Freddie, who sits powerful and invincible in the centre of her decaying empire. The description of the
school building is wonderfully evocative, and it’s mostly this that I remember from last
reading over twenty years ago – the landing that must be tip-toed across by the children in case it collapses, the grand piano, with one leg sunk through the rotten floorboards, like a stranded ship. Theatre Schools could never be like this again!
The Little Theatre where I spent much of my childhood, was a similarly memorable place – though it was rising from decrepitude, rather than sinking. In post-war Britain, a few dedicated and serious-minded amateur actors, with time and money to spare, formed a Theatre Club, and eventually purchased an old Victorian School sometime in the early 1960s.
What a place it was. The tragic-comic masks leered at us from the foyer. There was a tiny auditorium, complete with green velvet upholstered chairs, acquired from an old cinema. An old lady called Marjorie sold fragments of rock-hard homemade toffee wrapped in greaseproof paper, and the rustle and crunch of toffee- eating accompanied the opening moments of all the productions. Before each performance the National Anthem was played. I remember the sound of the seats banging to upright as everyone stood to attention and my sense of gravitas, and the desire to giggle.
The Wardrobe, presided over by Betty and Joanna, was a room full of vintage clothing that could have filled the boutiques of London markets in the 1980s. There were beaded dresses, crinolines, tie-on lace bustles, real fur wraps, and drawers and hampers of feather boas, pearl handbags, hats and gloves. More terrifying was the props room, a dark sinister place located at the back of the Ladies Powder Room – where mirrors shocked us from dark corners, and we were watched by disembodied heads.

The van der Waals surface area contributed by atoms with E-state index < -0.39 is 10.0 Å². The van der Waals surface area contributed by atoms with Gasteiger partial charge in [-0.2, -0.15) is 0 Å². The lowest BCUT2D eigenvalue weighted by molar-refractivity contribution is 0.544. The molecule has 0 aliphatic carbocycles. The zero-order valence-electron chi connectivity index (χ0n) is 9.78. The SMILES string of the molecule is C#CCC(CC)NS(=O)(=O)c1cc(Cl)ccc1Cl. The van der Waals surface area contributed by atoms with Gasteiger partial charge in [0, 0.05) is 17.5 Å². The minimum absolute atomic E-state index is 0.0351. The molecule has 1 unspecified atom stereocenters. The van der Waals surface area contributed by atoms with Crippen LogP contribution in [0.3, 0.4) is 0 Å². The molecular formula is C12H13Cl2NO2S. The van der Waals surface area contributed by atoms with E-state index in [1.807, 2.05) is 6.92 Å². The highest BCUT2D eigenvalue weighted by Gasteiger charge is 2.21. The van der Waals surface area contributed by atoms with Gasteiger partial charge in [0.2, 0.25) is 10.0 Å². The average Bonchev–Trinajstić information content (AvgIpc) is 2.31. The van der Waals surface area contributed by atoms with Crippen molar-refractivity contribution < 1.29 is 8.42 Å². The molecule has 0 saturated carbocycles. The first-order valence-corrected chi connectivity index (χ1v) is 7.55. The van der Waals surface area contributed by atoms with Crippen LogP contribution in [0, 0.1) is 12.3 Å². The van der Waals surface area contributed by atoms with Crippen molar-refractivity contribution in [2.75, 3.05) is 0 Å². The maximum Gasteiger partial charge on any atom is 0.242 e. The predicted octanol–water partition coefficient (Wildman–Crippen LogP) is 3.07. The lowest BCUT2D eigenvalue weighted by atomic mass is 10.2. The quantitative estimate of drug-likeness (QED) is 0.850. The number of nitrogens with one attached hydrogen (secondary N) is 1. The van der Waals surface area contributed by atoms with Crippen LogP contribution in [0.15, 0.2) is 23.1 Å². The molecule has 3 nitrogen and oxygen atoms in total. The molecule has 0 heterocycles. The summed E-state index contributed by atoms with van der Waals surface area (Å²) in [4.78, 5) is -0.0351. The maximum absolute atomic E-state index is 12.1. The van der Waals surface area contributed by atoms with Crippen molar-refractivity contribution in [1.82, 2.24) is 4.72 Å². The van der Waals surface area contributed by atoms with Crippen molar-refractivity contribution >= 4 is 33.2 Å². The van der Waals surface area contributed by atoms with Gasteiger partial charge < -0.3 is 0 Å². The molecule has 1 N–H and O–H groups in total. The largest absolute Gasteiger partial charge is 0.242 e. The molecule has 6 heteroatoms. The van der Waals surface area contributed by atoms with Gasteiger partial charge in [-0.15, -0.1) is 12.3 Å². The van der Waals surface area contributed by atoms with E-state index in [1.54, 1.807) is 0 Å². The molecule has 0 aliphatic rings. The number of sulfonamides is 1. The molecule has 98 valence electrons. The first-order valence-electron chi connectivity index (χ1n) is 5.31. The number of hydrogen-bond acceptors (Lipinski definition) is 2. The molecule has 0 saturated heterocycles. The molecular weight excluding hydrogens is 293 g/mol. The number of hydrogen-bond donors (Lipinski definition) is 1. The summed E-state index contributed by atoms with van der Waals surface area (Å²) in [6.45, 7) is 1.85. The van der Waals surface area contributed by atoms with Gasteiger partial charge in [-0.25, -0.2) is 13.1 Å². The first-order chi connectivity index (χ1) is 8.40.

A strange collection of grand people were members of The Little Theatre. There was Noel, with the dark intense eyes, who came very close when he spoke. There was Joe, with his painful wooden leg, who managed the lighting, liked frisking the women as they waited in the wings, and frequently gave himself accidental electric shocks. Vera – a tiny, fussy, ex-ballet teacher, made teas for rehearsals and performances and insisted on matching the china cups to the correct saucer. Terence and Eileen worked in the set design rooms, where sometimes we children were allowed to prime the huge canvas flats. They quarrelled often, and the more heated the rows became, the more endearments were used.
There were the Grand Dames, Dorothy and Muriel, who’d both love to have gone on the stage professionally. They didn’t like each other at all. Then there was Fay, tiny and round, who aspired to greatness, always so elegantly dressed in black, and draped in fox furs and feathers. Fay was only given minor roles, or allowed to be part of the crowd, but acted her heart out to ensure she was noticed by everyone. They took themselves very seriously as grownups must do. I was impressed by them all.